Fogelman College of Business and Economics
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David Kemme

Constructing Macroeconometric Models: The Case of Kazakhstan

Macroeconometric models designed for forecasting and simulation of the economy have proven to be an invaluable tool for policy makers the world over. The development of such models is an arduous task involving the collection of large amounts of data, estimation, calibration and simulation of the model over many sample sub-periods.

The National Bank of Kazakhstan is moving from a monetary policy which targets the exchange rate to one which targets inflation directly and has requested assistance in developing a macroeconometric model for policy analysis. The project was initially funded by the U.S. Agency for International Development and now is funded by the Asian Development Bank. David Kemme of the Fogelman College of Business & Economics is estimating and simulating a medium sized macroeconometric model of the Kazakhstan economy and guiding a team of researchers in the Research and Statistics Department of the National Bank of Kazakhstan.

The model Kemme is creating is designed for forecasting and policy simulation to assist the Monetary Policy Technical Committee in determination of medium term policy instruments. A preliminary version of the model has already been created, and the first forecasts by the team were presented at an intergovernmental roundtable in Astana, the capital of Kzakhstan.

The research team consists of David Kemme (, in the Economics Department, Warren Coats and Sabit Khakimzhanov, ADB consultants, and Indira Talkhanbayeva, Saida Agambayeva, Nurgaisha Turekhanova, Rufina Shagiakhmetova, Vitaly Tutushkin, Bebit Konurbayeva, and Aliya Algoshina, research economists at the NBK.

FCBE Researchers Examine Empirical Measures to Guide Monetary Policy Makers

The transition from central planning to markets has been a challenge for policy makers in Eastern Europe and the former Soviet Union.  As the economies have evolved structurally, policies have evolved as well.

With respect to the evolution of monetary policy, most transition economies initially adopted a fixed exchange rate monetary policy regime.  The fixed exchange rate served as a nominal anchor and if the currency is undervalued stimulates exports in the short run.  As the macro economy stabilizes the fixed exchange rate cannot be maintained and the monetary authorities then begin targeting a monetary aggregate.   This has also proven to be problematic since the economies started with very low levels of monetization and unstable money demand. A more appropriate strategy would be to target inflation directly, and the monetary authorities in several countries, Hungary, Poland and the Czech Republic in particular, have done so and have successfully reduced inflation to meet the Maastricht criteria for EU accession.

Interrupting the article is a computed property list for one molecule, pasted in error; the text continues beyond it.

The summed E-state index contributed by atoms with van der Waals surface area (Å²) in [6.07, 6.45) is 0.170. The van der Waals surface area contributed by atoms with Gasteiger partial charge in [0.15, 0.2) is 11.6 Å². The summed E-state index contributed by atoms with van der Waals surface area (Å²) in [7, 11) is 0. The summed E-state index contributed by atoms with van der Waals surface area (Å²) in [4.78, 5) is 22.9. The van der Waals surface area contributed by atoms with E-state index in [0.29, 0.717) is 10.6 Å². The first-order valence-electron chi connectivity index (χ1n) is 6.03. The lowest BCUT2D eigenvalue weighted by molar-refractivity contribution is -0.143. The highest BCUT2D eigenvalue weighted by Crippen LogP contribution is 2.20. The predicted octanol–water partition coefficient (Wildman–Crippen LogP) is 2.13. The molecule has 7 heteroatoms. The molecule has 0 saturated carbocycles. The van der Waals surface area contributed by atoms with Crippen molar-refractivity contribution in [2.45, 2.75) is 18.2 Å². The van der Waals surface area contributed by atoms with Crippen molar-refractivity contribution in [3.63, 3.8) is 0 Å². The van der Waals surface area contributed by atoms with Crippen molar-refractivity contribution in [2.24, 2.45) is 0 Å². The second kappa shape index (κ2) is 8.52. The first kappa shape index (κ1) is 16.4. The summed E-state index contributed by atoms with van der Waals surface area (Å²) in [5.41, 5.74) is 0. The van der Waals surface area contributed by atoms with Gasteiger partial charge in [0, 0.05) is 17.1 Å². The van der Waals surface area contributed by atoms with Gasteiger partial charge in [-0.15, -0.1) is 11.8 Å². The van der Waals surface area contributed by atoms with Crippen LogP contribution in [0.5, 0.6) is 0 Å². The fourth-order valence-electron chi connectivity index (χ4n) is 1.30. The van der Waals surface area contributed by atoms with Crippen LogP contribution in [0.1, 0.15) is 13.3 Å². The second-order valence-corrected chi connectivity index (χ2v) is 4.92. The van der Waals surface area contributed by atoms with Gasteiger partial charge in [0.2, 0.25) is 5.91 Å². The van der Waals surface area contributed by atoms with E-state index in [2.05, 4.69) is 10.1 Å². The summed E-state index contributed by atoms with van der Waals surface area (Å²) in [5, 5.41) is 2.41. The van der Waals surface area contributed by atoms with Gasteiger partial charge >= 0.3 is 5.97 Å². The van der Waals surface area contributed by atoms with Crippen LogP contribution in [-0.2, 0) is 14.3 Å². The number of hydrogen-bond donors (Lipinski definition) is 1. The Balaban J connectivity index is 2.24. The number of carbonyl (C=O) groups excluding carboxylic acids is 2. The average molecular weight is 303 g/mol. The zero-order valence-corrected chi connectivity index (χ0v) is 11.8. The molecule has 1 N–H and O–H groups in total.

In making such policies there are many practical questions. First, in the movement from a fixed exchange rate to a floating rate with a money target, what should be the operational target?  In other words, how much exchange rate volatility should be allowed and what changes in the monetary base are necessary to accommodate the resulting changes in foreign exchange reserves, and then what are the changes in domestic inflation resulting from the change in the monetary base? 

Kemme and Gennady Lyakir, a Ph.D. student are examining the first policy transition in the Czech Republic by focusing on “exchange market pressure” which is a function of exchange rate change and monetary base changes.  Typically policy makers move from a fixed exchange rate to a managed exchange rate to a float to avoid trade and capital flow shocks. However, if exchange rate changes are excessively dampened by increases in the monetary base there will be incipient inflationary pressures.  If the exchange rate floats, reducing the inflationary pressures, there are negative effects on trade and capital flows.   We estimate exchange market pressure and examine whether it is a useful guide for policy makers in the Czech context.

The research team from the Department of Economics consists of David Kemme ( and doctoral student Gennady Lyakir.

Forecasting Macroeconomic Activity in Countries with Limited Data

Researchers in the Fogelman College of Business & Economics are examining how to forecast macroeconomic activity with limited data. A major problem in the analysis of macroeconomic policy in most economies, and transition economies in particular, is the small sample size and large idiosyncratic variation.

A mixed-estimation method incorporating prior information from OECD (Organization for Economic Co-operation and Development) country data is developed to estimate parameters of a reduced form transition economy macroeconomic model. An exactly identified structural vector autoregressive model is constructed and impulse response functions (for a monetary policy shock) for three transition economies (the Czech Republic, Hungary and Poland) are estimated.

The method provides a systematic way to analyze monetary policy in transition economies where data availability is limited. The methodology is presented in a working paper of the St. Louis Federal Reserve Bank Research Department “Using Extraneous Information to Analyze Monetary Policy in Transition Economies,” .

The research team includes David Kemme (, in the Economics Department, and William Gavin of the St. Louis Federal Reserve Bank.

Read more about FCBE research

David Kemme

David Kemme

Read more about FCBE research

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Last Updated: 1/23/12